Johannesburg - Gauteng member of the executive council for economic development and agriculture Kgosientsho Ramokgopa headed to Soweto on Thursday following the rampant looting of foreign-owned shops overnight.
Ramokgopa blamed the violence on anger over a weak economy and unemployment, adding that it was also a response to clashes earlier this month between foreign street vendors and police who confiscated their counterfeit products in Johannesburg's central business district.
"It is alleged that the locals are looting foreign-owned shops and attacking shopowners as a form of retaliation to the ... operation that went wrong in the Johannesburg CBD over two weeks ago," he said.
"Whereas it is easy to characterise the situation as xenophobia and self-hate, we think that central to the problem is a shrinking economy that is squeezing people out of jobs and business. Undoubtedly, this is breeding ground for conflict."
Ramokgopa said his visit to Soweto was aimed at finding "both political and practical solutions" to the situation.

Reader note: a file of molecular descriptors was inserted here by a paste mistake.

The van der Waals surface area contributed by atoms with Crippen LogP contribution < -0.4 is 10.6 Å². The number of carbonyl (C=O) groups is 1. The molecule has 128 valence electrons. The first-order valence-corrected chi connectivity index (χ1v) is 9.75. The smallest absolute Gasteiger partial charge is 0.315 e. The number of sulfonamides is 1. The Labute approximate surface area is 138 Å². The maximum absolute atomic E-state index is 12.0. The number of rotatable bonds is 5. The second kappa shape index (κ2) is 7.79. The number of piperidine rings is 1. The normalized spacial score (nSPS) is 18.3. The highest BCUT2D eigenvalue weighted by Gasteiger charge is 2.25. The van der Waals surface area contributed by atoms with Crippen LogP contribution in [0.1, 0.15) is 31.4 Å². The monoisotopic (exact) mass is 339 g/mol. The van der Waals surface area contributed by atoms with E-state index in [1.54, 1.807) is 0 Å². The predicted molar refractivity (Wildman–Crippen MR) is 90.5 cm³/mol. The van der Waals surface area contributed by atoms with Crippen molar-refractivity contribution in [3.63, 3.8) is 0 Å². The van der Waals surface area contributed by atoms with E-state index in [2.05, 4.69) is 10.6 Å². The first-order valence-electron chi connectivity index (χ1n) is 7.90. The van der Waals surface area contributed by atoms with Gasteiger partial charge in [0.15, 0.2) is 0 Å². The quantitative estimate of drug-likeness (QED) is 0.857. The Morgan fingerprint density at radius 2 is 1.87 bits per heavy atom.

Residents in the Soweto areas of Jabulani, Naledi, Zola, Emndeni, Moletsane, White City, Zondi and Rockville attacked and stole groceries from the shops on Wednesday night. Photographs and video clips circulating on social media showed looters grabbing food items before dashing off, with some loading the stolen goods into vehicles.
During the clashes in the city centre two weeks ago, mainly foreign street vendors pelted police with rocks and chased them out of the area. Police returned a week later and arrested hundreds of undocumented foreign nationals. They also discovered high-calibre firearms during the raid.
On Thursday, Gauteng police spokesman Captain Kay Makhubele said officers were monitoring areas affected by Wednesday night's looting. Some shop owners who wanted to leave the area were escorted to safety.
There were no reports of injuries and no arrests have been made.
African News Agency/ANA